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  1. All I ever think when I get these offers in the mail is: WHY WOULD YOU EVER CARRY A BALANCE ON YOUR CREDIT CARD!? (Thank you for yelling on my behalf.) I don’t even know the interest rates on any of the credit cards I’ve ever held.

    The only time it is at all relevant is when you play games with a super-low (0%) interest rate on a very high-limit card. Some people with balls and money to back them up use these offers to invest aggressively over 6-12 month windows. Even if you only do something super-low-risk so you can easily guarantee your ability to pay it off, this is the one time a credit card really does give you “free money.”

  2. I admire your discipline and agree with your advice.

    However….

    …my cynicism provokes me to say (perhaps controversially) that the fact you are a student at Stanford gives you more flexibility in managing your finances than other students.

    I have recently paid of an outstanding balance of two years and just feel such complete relief. There have been times when I have had to suddenly put large costs on my card – such as car insurance changes, travel costs, suit for graduation interviews etc. Sometimes the money just isn’t there when it has to be!

    You don’t have to have the shopping habits of Karyn Bosnak in order to find yourself short of cash.

  3. You’re correct in saying that interest rates do not matter if you pay off the ballance every month but check your statement on how interst is calculated. It is not calculated on the balance remaining after your payment.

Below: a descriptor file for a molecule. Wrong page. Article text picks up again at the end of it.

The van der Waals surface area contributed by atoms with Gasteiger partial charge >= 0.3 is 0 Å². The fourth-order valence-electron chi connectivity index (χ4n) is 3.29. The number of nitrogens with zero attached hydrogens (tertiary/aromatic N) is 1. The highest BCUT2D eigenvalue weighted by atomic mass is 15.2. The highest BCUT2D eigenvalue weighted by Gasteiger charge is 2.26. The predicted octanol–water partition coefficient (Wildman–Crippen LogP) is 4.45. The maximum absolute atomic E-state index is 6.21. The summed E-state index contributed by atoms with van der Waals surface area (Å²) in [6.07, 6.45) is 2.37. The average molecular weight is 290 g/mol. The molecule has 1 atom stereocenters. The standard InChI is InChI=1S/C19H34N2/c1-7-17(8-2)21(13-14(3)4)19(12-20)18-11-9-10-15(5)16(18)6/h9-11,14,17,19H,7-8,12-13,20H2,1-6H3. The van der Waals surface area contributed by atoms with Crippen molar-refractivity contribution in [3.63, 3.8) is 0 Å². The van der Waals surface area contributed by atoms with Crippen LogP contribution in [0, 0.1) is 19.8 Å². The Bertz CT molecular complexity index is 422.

My name is Roque Curiel, I used to teach personal financial management at the university level and I am the author of the textbook, “Money Well Spent.”

    I admire your mission and I think I understand the point of chossing the title you have for your blog. I teach people to achieve financial independence, which is a different state of mind than rich, altogether. There are rich people going bankrupt everyday. FI is a a condition of enough to meet your needs; sadly, rich is a distorted vision of a certain level of consumption (usually) that some people carry around in their heads.

  4. Roque, you’re right about the interest accruing on each purchase the month after you have a running balance. Thanks for pointing that out.

  5. Some credit cards use the nefarious two-cycle daily balance, which keeps you paying interest on half of what you’ve paid off for a FULL MONTH after you make your payment. Watch out for this trap!

  6. Well, I don’t agree with you 100% on not carrying a balance, that’s a lifestyle choice.